Decarbonize

Science, science, science. It’s all the rage.

THIS VIDEO seems to be a good example of why it should be if humans and many other species are to avoid increasingly hellish climate and related events before just succumbing altogether sometime in the next century.

It’s titled “How America can leave fossil fuels behind, in one chart.” Sam, who is among other things a fellow 9/11 truther, emailed the link out this morning to a few of his cronies. Thanks Sam.

 

Justice Gants

Chief Justice Ralph Gants of the Massachusetts Supreme Judicial Court has died, the court’s six associate justices announced yesterday.

A State House News Service account of his life, career and fatal illness may be found HERE.

Although nothing concerning the main subject of this blog appears in the account, Gants’s seeming personification of the best in this country’s judicial system merits its inclusion. It is hoped that his exceptional example will inspire others.

The Berkshire Eagle, which carried the news service report today, added a statement by Berkshire County District Attorney Andrea Harrington:

”We will deeply miss his dedication to justice and his intellect and deep thought on the Supreme Judicial Court. Justice Gants is a true champion of criminal justice reform. His advocacy made Massachusetts safer, stronger, and more equitable. He understood the power those in the justice system have over the lives of our community members and inspired us to use that power for good. We are grateful for his time serving the Commonwealth with compassion, understanding and humanity.”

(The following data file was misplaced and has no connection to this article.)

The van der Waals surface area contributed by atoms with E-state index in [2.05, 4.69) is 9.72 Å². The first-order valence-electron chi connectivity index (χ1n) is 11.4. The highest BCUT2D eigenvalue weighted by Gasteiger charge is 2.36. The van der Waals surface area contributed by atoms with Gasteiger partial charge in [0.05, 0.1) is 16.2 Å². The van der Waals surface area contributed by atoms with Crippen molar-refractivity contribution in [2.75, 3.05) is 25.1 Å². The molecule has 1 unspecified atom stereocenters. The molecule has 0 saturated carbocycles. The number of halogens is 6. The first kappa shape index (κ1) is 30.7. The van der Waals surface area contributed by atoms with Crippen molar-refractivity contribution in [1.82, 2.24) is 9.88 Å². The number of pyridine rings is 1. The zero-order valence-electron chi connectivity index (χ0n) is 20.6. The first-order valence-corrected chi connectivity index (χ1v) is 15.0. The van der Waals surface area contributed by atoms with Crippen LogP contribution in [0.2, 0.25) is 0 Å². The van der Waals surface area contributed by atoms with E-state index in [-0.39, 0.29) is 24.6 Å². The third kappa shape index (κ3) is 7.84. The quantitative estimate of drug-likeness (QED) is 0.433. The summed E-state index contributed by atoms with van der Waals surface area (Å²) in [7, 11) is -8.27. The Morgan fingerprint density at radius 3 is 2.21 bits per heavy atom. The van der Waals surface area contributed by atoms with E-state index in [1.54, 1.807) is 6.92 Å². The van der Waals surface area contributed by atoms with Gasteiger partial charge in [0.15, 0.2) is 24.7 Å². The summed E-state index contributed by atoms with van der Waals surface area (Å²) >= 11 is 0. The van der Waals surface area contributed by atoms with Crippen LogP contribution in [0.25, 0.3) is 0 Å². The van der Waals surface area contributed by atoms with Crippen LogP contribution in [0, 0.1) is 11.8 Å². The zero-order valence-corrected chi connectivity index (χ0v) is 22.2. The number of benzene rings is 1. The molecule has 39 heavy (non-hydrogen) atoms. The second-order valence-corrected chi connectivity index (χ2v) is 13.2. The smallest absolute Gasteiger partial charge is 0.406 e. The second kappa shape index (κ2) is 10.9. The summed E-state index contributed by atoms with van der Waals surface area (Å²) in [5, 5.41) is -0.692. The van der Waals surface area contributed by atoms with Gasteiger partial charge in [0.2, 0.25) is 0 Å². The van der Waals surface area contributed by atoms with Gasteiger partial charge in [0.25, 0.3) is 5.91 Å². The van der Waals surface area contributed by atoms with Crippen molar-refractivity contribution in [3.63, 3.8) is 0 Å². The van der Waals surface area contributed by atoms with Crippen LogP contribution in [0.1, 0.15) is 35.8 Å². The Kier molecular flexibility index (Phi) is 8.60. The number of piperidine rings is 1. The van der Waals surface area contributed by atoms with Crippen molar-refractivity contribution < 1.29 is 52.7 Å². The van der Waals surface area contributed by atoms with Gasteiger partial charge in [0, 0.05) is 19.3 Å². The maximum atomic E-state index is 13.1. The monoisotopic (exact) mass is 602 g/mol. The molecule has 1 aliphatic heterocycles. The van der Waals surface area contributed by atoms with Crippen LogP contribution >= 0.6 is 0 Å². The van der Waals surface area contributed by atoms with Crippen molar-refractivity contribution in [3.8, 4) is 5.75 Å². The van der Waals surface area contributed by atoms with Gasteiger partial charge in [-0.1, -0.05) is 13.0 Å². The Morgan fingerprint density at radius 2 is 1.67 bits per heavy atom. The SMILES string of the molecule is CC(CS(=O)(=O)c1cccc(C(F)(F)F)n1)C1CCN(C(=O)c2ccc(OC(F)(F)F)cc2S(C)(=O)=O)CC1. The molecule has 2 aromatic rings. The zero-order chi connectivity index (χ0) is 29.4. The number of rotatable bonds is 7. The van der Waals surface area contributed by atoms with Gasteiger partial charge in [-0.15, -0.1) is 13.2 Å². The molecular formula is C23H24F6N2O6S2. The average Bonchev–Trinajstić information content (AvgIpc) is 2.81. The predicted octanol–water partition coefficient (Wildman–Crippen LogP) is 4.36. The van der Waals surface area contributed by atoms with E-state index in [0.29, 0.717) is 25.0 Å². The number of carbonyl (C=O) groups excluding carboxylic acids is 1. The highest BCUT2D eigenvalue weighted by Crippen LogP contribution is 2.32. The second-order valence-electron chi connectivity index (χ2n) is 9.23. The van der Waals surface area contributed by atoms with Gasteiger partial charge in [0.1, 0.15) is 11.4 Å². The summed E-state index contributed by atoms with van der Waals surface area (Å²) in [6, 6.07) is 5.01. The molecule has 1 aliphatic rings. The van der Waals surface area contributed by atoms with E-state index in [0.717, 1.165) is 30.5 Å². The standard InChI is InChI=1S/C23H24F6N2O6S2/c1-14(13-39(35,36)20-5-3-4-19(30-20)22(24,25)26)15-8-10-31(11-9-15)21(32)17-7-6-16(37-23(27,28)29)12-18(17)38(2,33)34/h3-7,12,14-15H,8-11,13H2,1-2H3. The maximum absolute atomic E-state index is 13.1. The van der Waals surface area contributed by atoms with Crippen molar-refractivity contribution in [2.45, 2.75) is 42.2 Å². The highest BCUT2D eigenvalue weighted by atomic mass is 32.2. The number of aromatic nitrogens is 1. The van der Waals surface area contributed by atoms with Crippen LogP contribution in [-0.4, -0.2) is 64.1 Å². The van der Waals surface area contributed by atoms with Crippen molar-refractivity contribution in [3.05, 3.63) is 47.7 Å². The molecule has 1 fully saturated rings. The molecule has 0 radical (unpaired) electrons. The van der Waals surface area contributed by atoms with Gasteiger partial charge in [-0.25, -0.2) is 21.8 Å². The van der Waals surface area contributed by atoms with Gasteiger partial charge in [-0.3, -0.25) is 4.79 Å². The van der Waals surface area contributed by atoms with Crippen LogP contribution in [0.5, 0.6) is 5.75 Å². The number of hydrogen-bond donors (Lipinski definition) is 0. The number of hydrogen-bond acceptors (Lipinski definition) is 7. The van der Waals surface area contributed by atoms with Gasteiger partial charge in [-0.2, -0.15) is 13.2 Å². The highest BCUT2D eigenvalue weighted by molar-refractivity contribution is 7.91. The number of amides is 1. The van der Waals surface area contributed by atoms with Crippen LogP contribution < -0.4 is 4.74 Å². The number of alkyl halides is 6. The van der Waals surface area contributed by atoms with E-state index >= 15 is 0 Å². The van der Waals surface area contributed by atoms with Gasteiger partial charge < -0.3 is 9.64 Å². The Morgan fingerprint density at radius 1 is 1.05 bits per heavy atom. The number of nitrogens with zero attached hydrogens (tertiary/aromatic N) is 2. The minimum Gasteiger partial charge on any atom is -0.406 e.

Perspectives

“He was ready to step forward and he made the ultimate sacrifice,”  Aubrey Harmon said Friday of her brother, Michael R. DeMarsico II, an Army specialist killed in August 2012 in Afghanistan. 

His obituary is HERE. Images of him and the dedication of the armory to him in his native North Adams, Massachusetts, are HERE.

“People need to realize today, 9/11, we have soldiers still at war … and they are why we have free speech,” said her husband, T.J. Harmon, who a reporter said “wants to people to know that the fight to defend America is far from over.”

They were attending the dedication of the newly erected Iraq/Afghanistan War Memorial at Veterans Memorial Park in Pittsfield. The names of DeMarsico and four others from Berkshire County are etched in the new monument’s black granite. The Pittsfield VFW post raised nearly $53,000 for the project.

Berkshire Eagle subscribers can read reporter Dick Lindsay’s article on the ceremony HERE.

   

Friday evening marked the beginning of the online Justice Rising conference sponsored by Architects & Engineers for 9/11 Truth. Each of its three segments—Justice Friday, Science Saturday, and Big Picture Sunday—turned out to be four hours in length. 

All the segments are at AE911Truth.org. (Scroll down. You may have to click on the YouTube icon to get the audio to work.)

Sunday afternoon the Lawyers’ Committee for 9/11 Inquiry held a Zoom conference entitled “Recognizing and Pushing Back the Post-9/11 Police State.” Segments of the three-hour event are expected to be posted soon.

   

Mainstream commentary on 9/11 included THIS editorial in last Thursday’s Springfield Republican and THIS by Washington Post columnist Petula Dvorak (reprinted in many papers including today’s Berkshire Eagle.)

On Friday the Republican graced its editorial page with an image by Pulitzer Prize-winning political cartoonist Michael Ramirez. It depicted a garbage truck with “SOCIAL MEDIA” printed on the side hydrolically unloading all its cargo into the head of a man typing away in front of a computer screen. You’ll have to look it up.

Observances

From a message received yesterday:

A Day to Honor, Reflect, and Inform